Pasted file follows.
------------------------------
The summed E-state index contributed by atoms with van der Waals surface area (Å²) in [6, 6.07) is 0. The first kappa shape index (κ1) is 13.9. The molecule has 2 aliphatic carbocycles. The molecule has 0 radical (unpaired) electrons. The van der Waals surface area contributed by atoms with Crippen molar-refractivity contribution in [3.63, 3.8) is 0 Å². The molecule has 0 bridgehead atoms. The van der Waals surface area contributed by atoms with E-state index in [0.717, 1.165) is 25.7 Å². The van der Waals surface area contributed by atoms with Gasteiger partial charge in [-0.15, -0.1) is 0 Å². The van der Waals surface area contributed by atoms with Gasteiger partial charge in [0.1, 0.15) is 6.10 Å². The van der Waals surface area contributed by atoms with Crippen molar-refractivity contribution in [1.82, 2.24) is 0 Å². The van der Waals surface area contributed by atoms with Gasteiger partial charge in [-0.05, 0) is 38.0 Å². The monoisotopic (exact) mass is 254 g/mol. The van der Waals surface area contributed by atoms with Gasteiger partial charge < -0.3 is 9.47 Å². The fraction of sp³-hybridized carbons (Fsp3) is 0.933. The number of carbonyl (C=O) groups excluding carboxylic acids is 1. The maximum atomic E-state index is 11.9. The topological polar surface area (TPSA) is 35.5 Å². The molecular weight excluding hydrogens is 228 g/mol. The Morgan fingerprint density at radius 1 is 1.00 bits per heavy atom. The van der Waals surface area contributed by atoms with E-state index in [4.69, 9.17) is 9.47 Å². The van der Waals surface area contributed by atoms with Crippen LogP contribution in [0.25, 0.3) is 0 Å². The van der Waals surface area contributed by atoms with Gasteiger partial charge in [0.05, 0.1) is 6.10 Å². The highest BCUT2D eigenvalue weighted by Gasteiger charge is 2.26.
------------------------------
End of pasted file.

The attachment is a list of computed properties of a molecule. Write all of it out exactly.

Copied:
The summed E-state index contributed by atoms with van der Waals surface area (Å²) in [6, 6.07) is 0. The first kappa shape index (κ1) is 13.9. The molecule has 2 aliphatic carbocycles. The molecule has 0 radical (unpaired) electrons. The van der Waals surface area contributed by atoms with Crippen molar-refractivity contribution in [3.63, 3.8) is 0 Å². The molecule has 0 bridgehead atoms. The van der Waals surface area contributed by atoms with E-state index in [0.717, 1.165) is 25.7 Å². The van der Waals surface area contributed by atoms with Gasteiger partial charge in [-0.15, -0.1) is 0 Å². The van der Waals surface area contributed by atoms with Gasteiger partial charge in [0.1, 0.15) is 6.10 Å². The van der Waals surface area contributed by atoms with Crippen molar-refractivity contribution in [1.82, 2.24) is 0 Å². The van der Waals surface area contributed by atoms with Gasteiger partial charge in [-0.05, 0) is 38.0 Å². The monoisotopic (exact) mass is 254 g/mol. The van der Waals surface area contributed by atoms with Gasteiger partial charge < -0.3 is 9.47 Å². The fraction of sp³-hybridized carbons (Fsp3) is 0.933. The number of carbonyl (C=O) groups excluding carboxylic acids is 1. The maximum atomic E-state index is 11.9. The topological polar surface area (TPSA) is 35.5 Å². The molecular weight excluding hydrogens is 228 g/mol. The Morgan fingerprint density at radius 1 is 1.00 bits per heavy atom. The van der Waals surface area contributed by atoms with E-state index in [4.69, 9.17) is 9.47 Å². The van der Waals surface area contributed by atoms with Crippen LogP contribution in [0.25, 0.3) is 0 Å². The van der Waals surface area contributed by atoms with Gasteiger partial charge in [0.05, 0.1) is 6.10 Å². The highest BCUT2D eigenvalue weighted by Gasteiger charge is 2.26.